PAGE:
Let’s just say, you’re in the mood for a little underwater adventure. And what submarine traipse would be complete without a bright new bit of marine-equipped wrist candy?
But often when it comes to marine horology, it’s easy to find yourself drowning in the sea of available options. So to help you make your choice, we’ve taken a moment to compile some of the finest nautical timepieces out there. And we’ve arranged them by depth of water-resistance, so whether it’s casual snorkeling or Mariana Trench diving that you’re into, we’ve got you covered.
If you haven’t found yourself a decent dive watch yet—a Submariner doesn’t come cheap—the horology buffs over at Hodinkee tipped us off to an entry-level diver that’s off the beaten path (one that begins in Russia).
The Vostok Amphibia has lived a curious existence, which began when a sturdy mechanical watch needed to be built behind the walls of Communism—without the aid of Swiss machinery. They began to trickle into the West once the policy of Glasnost relaxed trade restrictions (in fact, the watches were even handed out to US troops during Desert Storm), but still haven’t gotten much recognition outside of a cameo on the wrist of Steve Zissou.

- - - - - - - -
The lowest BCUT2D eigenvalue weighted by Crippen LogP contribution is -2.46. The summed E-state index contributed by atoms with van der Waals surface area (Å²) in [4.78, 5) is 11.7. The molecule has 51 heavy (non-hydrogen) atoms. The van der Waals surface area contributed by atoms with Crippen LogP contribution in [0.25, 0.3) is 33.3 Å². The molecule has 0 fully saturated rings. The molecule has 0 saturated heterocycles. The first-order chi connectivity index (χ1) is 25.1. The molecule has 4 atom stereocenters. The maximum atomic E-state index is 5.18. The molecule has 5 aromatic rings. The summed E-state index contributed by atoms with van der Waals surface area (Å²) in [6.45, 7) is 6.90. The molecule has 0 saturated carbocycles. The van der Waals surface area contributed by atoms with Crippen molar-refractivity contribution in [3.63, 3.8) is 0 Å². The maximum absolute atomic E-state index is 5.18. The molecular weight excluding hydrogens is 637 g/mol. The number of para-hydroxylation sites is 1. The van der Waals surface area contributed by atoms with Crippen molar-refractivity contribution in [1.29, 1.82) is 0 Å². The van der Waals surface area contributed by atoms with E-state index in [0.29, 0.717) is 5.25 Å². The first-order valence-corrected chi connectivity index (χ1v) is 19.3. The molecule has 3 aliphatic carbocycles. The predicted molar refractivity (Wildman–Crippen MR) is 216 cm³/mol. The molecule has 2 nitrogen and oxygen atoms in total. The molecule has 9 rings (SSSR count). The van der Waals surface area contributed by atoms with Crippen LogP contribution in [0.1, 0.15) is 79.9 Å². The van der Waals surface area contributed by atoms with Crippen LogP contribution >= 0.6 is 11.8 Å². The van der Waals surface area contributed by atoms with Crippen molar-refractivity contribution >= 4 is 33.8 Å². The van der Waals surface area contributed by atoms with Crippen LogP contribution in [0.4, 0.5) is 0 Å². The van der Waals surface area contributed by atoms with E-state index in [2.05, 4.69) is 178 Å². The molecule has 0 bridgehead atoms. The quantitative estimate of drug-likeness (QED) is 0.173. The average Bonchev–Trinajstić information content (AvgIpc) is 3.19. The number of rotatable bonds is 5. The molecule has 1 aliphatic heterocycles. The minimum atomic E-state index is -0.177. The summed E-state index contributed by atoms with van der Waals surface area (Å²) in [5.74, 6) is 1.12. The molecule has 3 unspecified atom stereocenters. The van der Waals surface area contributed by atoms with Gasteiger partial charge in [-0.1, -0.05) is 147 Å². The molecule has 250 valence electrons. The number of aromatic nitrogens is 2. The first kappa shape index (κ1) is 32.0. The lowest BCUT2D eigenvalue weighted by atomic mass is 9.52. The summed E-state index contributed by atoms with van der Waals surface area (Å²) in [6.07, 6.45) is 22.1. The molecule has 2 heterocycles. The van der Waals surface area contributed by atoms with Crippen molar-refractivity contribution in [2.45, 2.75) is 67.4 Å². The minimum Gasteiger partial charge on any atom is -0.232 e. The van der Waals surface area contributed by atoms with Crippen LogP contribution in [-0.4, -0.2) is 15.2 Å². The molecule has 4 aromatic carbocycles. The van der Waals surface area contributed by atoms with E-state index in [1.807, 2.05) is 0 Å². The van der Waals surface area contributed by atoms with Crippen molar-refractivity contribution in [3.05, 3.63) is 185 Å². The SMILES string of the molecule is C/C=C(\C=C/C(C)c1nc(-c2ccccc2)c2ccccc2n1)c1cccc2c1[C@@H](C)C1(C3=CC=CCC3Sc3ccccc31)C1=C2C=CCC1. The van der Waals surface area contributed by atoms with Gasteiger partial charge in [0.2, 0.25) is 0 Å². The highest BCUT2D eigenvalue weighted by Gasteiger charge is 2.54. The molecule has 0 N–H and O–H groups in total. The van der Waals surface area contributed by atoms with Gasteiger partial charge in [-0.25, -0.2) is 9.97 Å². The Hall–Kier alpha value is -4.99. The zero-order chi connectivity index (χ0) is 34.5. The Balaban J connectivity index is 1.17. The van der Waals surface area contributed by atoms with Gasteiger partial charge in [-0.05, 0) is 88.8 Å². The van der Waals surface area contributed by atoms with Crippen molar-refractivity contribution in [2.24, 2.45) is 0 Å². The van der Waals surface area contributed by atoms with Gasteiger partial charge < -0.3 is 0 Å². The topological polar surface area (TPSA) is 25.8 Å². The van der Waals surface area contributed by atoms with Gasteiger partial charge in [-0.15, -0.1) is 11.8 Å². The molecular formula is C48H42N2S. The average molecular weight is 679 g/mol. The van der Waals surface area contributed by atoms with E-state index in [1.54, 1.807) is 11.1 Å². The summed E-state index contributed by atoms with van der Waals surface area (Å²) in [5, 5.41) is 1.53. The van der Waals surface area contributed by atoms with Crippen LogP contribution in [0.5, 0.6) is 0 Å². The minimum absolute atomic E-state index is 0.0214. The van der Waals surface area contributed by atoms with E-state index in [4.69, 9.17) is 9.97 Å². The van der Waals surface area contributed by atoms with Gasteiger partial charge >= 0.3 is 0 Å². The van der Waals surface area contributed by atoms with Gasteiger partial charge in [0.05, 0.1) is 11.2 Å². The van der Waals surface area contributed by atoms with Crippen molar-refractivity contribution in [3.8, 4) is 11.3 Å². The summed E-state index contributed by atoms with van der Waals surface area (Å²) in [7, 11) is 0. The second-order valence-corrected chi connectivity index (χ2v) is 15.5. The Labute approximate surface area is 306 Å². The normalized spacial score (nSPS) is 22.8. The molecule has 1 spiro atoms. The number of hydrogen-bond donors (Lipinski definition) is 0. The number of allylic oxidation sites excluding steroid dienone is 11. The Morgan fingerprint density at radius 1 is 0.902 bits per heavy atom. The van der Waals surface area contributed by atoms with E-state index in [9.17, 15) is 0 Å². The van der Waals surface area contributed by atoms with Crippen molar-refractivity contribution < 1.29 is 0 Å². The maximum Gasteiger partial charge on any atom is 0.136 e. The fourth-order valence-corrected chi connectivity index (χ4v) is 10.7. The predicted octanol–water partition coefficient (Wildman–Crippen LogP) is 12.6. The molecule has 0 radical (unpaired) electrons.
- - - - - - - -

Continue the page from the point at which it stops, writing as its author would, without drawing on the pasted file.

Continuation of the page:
Finding one will require a bit of legwork, but at under a hundred bucks a pop, they make for a pretty safe bet.
If you’ve been paying close attention to the wrists of menswear lately, you’ll have noticed a lot of metal-strapped diving watches peeking from under well-appointed cuffs. It’s a good look, the rugged juxtaposed with the elegant (à la Agnelli’s Italian hiking boots and bespoke suit). But nowadays the Submariner has become so ubiquitous, it’s almost as if there aren’t other wearable watches out there—which couldn’t be farther from the truth.
Our two cents: it’s time to move on and start looking for a new, dressier watch. And as luck would have it, we’ve got a few suggestions...
That rotating sawtooth bezel is real, although we wouldn’t count on it sawing through any ropes. (You can see from the rear face how they pulled off the trick.) The watch spent the last four decades with the film’s production designer, Syd Cain, and is only seeing the light of day now.